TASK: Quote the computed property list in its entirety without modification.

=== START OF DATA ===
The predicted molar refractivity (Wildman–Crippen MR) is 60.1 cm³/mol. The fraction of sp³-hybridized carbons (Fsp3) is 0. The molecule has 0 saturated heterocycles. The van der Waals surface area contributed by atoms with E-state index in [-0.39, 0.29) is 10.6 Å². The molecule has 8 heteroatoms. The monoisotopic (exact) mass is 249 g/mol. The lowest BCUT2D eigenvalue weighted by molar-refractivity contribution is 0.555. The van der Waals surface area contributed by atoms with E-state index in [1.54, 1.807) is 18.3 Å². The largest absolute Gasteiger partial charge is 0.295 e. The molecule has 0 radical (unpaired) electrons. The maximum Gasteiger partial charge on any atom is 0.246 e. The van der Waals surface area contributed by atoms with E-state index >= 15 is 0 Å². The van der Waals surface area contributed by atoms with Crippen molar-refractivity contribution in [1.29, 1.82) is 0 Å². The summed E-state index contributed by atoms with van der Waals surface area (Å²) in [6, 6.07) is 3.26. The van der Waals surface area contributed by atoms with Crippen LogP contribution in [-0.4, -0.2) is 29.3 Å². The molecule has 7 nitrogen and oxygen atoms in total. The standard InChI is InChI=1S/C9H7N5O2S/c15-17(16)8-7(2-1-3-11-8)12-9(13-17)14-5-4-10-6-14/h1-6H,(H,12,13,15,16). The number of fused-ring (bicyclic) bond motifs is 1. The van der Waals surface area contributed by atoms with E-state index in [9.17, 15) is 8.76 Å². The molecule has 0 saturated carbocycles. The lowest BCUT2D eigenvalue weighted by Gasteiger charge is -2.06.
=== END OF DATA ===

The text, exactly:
The predicted molar refractivity (Wildman–Crippen MR) is 60.1 cm³/mol. The fraction of sp³-hybridized carbons (Fsp3) is 0. The molecule has 0 saturated heterocycles. The van der Waals surface area contributed by atoms with E-state index in [-0.39, 0.29) is 10.6 Å². The molecule has 8 heteroatoms. The monoisotopic (exact) mass is 249 g/mol. The lowest BCUT2D eigenvalue weighted by molar-refractivity contribution is 0.555. The van der Waals surface area contributed by atoms with E-state index in [1.54, 1.807) is 18.3 Å². The largest absolute Gasteiger partial charge is 0.295 e. The molecule has 0 radical (unpaired) electrons. The maximum Gasteiger partial charge on any atom is 0.246 e. The van der Waals surface area contributed by atoms with E-state index >= 15 is 0 Å². The van der Waals surface area contributed by atoms with Crippen molar-refractivity contribution in [1.29, 1.82) is 0 Å². The summed E-state index contributed by atoms with van der Waals surface area (Å²) in [6, 6.07) is 3.26. The van der Waals surface area contributed by atoms with Crippen LogP contribution in [-0.4, -0.2) is 29.3 Å². The molecule has 7 nitrogen and oxygen atoms in total. The standard InChI is InChI=1S/C9H7N5O2S/c15-17(16)8-7(2-1-3-11-8)12-9(13-17)14-5-4-10-6-14/h1-6H,(H,12,13,15,16). The number of fused-ring (bicyclic) bond motifs is 1. The van der Waals surface area contributed by atoms with E-state index in [9.17, 15) is 8.76 Å². The molecule has 0 saturated carbocycles. The lowest BCUT2D eigenvalue weighted by Gasteiger charge is -2.06.